The 4,000 or so investors and VIPs who attended the Milken Global Conference this week heard sessions about luxury brands, avoiding war in North Korea, investing in China, cryptocurrency and blockchain, tax cuts, cannabis, and the global entertainment business opportunities. But the super-rich also listened to sessions that I moderated on esports and gaming breaking into mainstream culture, as well as another session on how to be an esports team owner.
Michael Milken, the creator of the conference and financier, is an investor along with his son Gregory in the esports team Immortals. Film studio Lionsgate, which made The Hunger Games, held a reception on the roof of a swanky hotel in Beverly Hills ahead of the Milken event, and it highlighted for me how Los Angeles has become the epicenter for the esports … uh, call it what you want. The phenomenon. The explosion. The overhype. The gold rush. The bubble.
Global esports revenues will grow 38 percent to $906 million in 2018 and further grow to $1.65 billion by 2021, according to a new annual report on esports by market researcher Newzoo. Esports is less than 1 percent of the revenue of the $137.9 billion global games business. But it is the shiny new thing. I’m writing stories every week about esports, much like a year or two ago I was writing every week about virtual reality investments and startups. Gaming and esports has its own specialist investors, like Gregory Milken, managing director at March Capital Partners.
Steve Ballmer, the former CEO of Microsoft, appeared at the event and talked about his $2 billion purchase of the LA Clippers NBA basketball team in 2014. But was Ballmer too late to the NBA party, and did he choose the wrong sport? About the same time that Ballmer was getting up to speed on the Clippers, Noah Whinston, a young man still in his early 20s, was dropping out of college and getting billionaires like the Milkens and AEG CEO Phil Anschutz to back Immortals and its new Overwatch League team, Los Angeles Valiant.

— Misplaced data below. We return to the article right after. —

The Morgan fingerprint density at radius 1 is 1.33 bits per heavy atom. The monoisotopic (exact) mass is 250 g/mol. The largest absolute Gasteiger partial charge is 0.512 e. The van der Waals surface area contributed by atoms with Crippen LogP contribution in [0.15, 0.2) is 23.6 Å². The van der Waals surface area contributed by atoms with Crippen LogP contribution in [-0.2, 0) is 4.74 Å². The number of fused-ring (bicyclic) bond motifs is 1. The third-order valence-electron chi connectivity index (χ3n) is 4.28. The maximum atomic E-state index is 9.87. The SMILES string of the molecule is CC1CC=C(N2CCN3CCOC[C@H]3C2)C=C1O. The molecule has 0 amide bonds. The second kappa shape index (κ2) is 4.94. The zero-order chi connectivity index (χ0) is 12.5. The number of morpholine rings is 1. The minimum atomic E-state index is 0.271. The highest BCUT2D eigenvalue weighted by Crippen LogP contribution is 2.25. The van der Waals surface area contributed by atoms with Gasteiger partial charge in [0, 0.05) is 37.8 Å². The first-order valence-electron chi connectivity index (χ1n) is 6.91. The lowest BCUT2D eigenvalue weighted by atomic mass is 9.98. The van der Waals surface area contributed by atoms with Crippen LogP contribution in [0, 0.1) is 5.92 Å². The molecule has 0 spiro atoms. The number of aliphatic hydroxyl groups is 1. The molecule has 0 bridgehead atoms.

Fast-forward just a couple of years, and Whinston is an old-timer. And moguls were present at Lionsgate’s event, which featured Overwatch cosplayers, actresses like Alison Haislip, and L.A. Valiant player Scott “Custa” Kennedy.
Launched in January, Blizzard’s Overwatch League has been drawing growing viewership in the millions of spectators per week, and the league is now in negotiations to add expansion teams for later this year.
Among those who have invested in esports via the Overwatch League are Jeff Wilpon, cofounder of Sterling VC and chief operating officer of the New York Mets; Robert Kraft, chairman of the Kraft Group and owner of the New England Patriots; Lionsgate CEO Jon Feltheimer and Lionsgate executive Peter Levin; Andy Miller, chairman of NRG Esports and co-owner of the Sacramento Kings NBA team; and Kevin Chou, former CEO of mobile game company Kabam.
Not only is the money going into teams. It’s going into venues, ranging from 400 seats to 18,000 seats, said Steve Cohen, executive vice president at Anschutz Corp. and chief strategy officer at AEG, which owns Staples Center among many other entertainment venues. There are multiple layers of investments happening to enable the whole esports ecosystem to mirror traditional sports infrastructure, said Kent Wakeford, cofounder of Gen.G (formerly KSV Esports).
These people were mingling among the investors attending the event at the Beverly Hilton hotel, where the Golden Globe awards are held each year. The hotel was on lockdown, with tight security. Bigwigs were moving through the halls, including Shark Tank’s Kevin O’Leary, cofounder of SoftKey and O’Leary Funds; Tony Blair, former British Prime Minister; House speaker Paul Ryan; former U.S. Vice President Al Gore; and U.S. Treasury Secretary Steve Mnuchin. I was the imposter among them, as my ticket was my knowledge about video games and esports.